The passage was quite narrow so details of the coastline, like a small cabin and other landmarks could be seen well. We entered the Smeerenburgfjord, named after the whaling station of Smeerenburg on Amsterdamøya. We found ourselves suddenly surrounded by several glaciers, small bays and pointy mountains - beautiful scenery. We enjoyed being on the outside decks and trying to capture the surroundings in images. While cruising our expedition staff, well trained in spotting bears, was again successful in finding a polar bear, this time high up on a moraine. While it was hard to see, some managed by using the scope. That bear, likely a female with a cub, was not active at all and just resting.

After a good breakfast we continued cruising in Smeerenburgfjord and entered the Bjørnfjord with the huge Smeerenburgbreen. We spent a nice time with enjoying the spectacular scenery, with a lot of wildlife around us, Walrus and King Eiders, just to name the most special ones.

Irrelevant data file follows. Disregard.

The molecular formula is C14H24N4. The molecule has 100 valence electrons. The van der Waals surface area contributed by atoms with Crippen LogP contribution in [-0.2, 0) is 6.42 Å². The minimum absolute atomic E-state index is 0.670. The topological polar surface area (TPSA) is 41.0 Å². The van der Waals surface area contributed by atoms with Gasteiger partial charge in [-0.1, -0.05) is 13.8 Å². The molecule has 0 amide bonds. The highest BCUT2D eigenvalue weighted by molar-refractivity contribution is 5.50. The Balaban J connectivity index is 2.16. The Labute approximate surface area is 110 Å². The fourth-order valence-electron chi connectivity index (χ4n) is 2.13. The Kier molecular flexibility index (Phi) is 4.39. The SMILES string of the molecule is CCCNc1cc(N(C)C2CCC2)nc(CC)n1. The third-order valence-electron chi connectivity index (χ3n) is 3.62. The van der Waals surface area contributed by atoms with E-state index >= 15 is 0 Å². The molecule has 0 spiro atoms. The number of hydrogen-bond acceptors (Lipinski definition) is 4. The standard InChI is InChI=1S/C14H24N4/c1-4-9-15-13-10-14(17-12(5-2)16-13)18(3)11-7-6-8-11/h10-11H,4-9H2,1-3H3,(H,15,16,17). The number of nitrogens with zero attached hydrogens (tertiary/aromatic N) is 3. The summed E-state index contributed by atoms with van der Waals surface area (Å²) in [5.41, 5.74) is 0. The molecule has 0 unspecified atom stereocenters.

Later in the morning, we gathered in the lounge for our last mandatory meeting. We learned about Zodiac operations and how to behave in polar bear country. We sailed out of the fjord and cruised in between the many islands of the Northwest corner of Spitzbergen and entered the Raudfjord. As it was not a big distance that Plancius had to cover, we dropped the anchor soon after lunch at Hamiltonbukta.

After a good lunchbreak our expedition team offered us a Zodiac cruise in that beautiful bay. There was a lot to see, a glacier, small islands with breeding geese and a steep cliff which was home for thousands of Brünnich’s Guillemots and Kittiwakes. All of us explored the area and in the end returned to the bird cliff where an Arctic Fox searching for food. It was quite hard to spot because it was well camouflaged, not having a white fur, but instead a brown summer coat one. It was not only the scenery, but also the sound at that place which was special.